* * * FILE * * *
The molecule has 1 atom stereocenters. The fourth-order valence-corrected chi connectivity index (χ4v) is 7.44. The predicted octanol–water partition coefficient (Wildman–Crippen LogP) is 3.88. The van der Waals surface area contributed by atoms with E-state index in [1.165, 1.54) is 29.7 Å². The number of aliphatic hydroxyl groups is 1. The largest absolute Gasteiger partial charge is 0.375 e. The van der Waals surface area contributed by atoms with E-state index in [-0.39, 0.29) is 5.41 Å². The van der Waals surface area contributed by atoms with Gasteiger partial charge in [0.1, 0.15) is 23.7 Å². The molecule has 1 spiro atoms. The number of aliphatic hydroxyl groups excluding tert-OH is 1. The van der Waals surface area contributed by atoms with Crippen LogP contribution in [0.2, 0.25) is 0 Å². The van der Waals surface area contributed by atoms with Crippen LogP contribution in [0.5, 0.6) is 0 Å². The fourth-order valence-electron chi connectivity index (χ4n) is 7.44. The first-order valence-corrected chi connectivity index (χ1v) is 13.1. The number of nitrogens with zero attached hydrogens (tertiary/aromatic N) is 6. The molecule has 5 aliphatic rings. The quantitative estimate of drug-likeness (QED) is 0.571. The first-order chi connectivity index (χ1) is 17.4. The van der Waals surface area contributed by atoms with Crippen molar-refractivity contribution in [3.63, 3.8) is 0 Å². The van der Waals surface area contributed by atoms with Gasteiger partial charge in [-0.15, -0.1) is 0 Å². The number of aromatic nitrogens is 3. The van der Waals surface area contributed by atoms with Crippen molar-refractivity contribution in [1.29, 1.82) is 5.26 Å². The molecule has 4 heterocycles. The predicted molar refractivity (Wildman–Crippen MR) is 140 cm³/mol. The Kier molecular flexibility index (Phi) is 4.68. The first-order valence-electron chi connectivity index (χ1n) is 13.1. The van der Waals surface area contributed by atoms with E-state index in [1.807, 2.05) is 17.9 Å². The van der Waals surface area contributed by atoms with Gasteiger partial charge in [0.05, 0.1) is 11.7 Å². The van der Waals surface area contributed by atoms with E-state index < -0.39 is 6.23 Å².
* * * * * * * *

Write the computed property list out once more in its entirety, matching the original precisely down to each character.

The molecule has 1 atom stereocenters. The fourth-order valence-corrected chi connectivity index (χ4v) is 7.44. The predicted octanol–water partition coefficient (Wildman–Crippen LogP) is 3.88. The van der Waals surface area contributed by atoms with E-state index in [1.165, 1.54) is 29.7 Å². The number of aliphatic hydroxyl groups is 1. The largest absolute Gasteiger partial charge is 0.375 e. The van der Waals surface area contributed by atoms with E-state index in [-0.39, 0.29) is 5.41 Å². The van der Waals surface area contributed by atoms with Gasteiger partial charge in [0.1, 0.15) is 23.7 Å². The molecule has 1 spiro atoms. The number of aliphatic hydroxyl groups excluding tert-OH is 1. The van der Waals surface area contributed by atoms with Crippen LogP contribution in [0.2, 0.25) is 0 Å². The van der Waals surface area contributed by atoms with Crippen LogP contribution in [0.5, 0.6) is 0 Å². The fourth-order valence-electron chi connectivity index (χ4n) is 7.44. The first-order valence-corrected chi connectivity index (χ1v) is 13.1. The number of nitrogens with zero attached hydrogens (tertiary/aromatic N) is 6. The molecule has 5 aliphatic rings. The quantitative estimate of drug-likeness (QED) is 0.571. The first-order chi connectivity index (χ1) is 17.4. The van der Waals surface area contributed by atoms with Crippen molar-refractivity contribution in [3.63, 3.8) is 0 Å². The van der Waals surface area contributed by atoms with Gasteiger partial charge in [-0.15, -0.1) is 0 Å². The number of aromatic nitrogens is 3. The van der Waals surface area contributed by atoms with Crippen molar-refractivity contribution in [1.29, 1.82) is 5.26 Å². The molecule has 4 heterocycles. The predicted molar refractivity (Wildman–Crippen MR) is 140 cm³/mol. The Kier molecular flexibility index (Phi) is 4.68. The first-order valence-electron chi connectivity index (χ1n) is 13.1. The van der Waals surface area contributed by atoms with E-state index in [1.807, 2.05) is 17.9 Å². The van der Waals surface area contributed by atoms with Gasteiger partial charge in [0.05, 0.1) is 11.7 Å². The van der Waals surface area contributed by atoms with E-state index < -0.39 is 6.23 Å².